What many people don’t realize is that the relationships we sustain in our lives are the key to a fulfilling and satisfying existence. We are “wired” to be relational beings, and to connect with others. This means that we actually “need” each other to thrive and grow, and to feel a sense of safety in the world. Knowing this, it’s no wonder that we feel devastated, disoriented and completely thrown off kilter when our relationships falter and fail.
This also explains why we so often feel chronically disappointed and dissatisfied in our personal relationships. Relational needs start when we are young, and if those normal developmental needs are not met adequately, we can spend the rest of our lives trying to get from others what we didn’t get as children. This is probably the main driving factor behind most love relationships; an unconscious hope that our partner will finally provide what has been missing.
This is where therapy comes in. The therapeutic relationship within the framework of most psychodynamic therapy is what heals the pain of the past. Most of our “problems” surface within the interpersonal realm of relating. This is what we often refer to as “triggers” or someone pushing our buttons. Things get activated within a relationship that probably would never surface if we spent all our time alone. The beauty of the therapeutic relationship is that it creates a safe and healing forum in which relational issues can surface or become activated. Once brought to awareness, these relationship dynamics can be played out. Needs from the past can either be met, or grieved, depending on each person’s personal experiences.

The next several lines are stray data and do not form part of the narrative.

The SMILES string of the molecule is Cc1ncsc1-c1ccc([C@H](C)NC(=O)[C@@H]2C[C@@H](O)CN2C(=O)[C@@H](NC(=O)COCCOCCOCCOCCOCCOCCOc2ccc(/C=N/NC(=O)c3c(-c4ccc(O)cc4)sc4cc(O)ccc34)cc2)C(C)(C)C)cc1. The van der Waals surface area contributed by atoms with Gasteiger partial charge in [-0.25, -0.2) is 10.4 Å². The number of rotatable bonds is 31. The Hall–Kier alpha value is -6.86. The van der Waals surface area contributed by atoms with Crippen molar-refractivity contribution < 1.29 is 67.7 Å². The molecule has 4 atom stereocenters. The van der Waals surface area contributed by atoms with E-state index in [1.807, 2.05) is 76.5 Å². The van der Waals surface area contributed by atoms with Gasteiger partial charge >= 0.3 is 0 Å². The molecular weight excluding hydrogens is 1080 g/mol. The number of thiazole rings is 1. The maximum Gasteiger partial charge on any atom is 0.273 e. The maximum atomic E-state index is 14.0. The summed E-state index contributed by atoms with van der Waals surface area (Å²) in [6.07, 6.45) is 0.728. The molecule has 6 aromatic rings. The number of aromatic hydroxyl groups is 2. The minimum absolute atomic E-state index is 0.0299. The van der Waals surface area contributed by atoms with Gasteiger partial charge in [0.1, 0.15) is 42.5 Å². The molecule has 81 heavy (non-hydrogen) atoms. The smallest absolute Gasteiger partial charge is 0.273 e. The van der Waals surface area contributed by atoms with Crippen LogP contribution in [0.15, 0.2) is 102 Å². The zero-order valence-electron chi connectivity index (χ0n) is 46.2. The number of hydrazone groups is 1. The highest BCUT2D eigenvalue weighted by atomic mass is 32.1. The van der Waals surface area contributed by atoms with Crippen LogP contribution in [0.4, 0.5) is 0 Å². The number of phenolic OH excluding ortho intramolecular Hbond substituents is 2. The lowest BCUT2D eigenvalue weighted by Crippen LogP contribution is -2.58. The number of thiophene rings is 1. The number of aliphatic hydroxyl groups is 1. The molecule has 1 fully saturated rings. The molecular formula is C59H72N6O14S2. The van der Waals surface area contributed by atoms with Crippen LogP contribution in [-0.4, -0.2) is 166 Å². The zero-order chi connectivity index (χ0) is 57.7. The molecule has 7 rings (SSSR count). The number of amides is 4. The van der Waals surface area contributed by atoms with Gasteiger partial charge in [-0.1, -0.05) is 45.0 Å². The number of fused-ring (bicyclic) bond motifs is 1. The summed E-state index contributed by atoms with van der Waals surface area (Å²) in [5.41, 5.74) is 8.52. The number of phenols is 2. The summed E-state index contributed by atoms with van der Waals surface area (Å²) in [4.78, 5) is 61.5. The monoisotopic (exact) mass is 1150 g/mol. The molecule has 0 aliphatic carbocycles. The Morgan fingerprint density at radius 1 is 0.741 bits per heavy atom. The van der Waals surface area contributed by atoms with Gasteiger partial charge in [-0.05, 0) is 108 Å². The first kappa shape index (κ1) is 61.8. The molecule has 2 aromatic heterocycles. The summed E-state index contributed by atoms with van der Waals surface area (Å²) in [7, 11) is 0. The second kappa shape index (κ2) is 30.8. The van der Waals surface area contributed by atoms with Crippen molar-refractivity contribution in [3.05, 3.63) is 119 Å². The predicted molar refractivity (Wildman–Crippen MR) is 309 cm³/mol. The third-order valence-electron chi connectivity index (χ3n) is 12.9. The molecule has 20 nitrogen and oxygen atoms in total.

Most people don’t realize the power of the therapeutic relationship, and become frustrated only to leave therapy prematurely. This can take time, and it usually isn’t discussed, but trusting the process and being patient will serve you well.
With todays crazy world of internet marketing and social networking, finding a good therapist is not unlike online dating. The amount of options can be overwhelming, and you need to dig through thousands of potential people to find “the one”. As a seeker of therapy you are probably in a similar situation to someone seeking love in that you exist somewhere on the spectrum of eagerness and desperation. Eagerness can lead to hasty decisions and desperation can similarly land you in a “good enough” relationship with a therapist.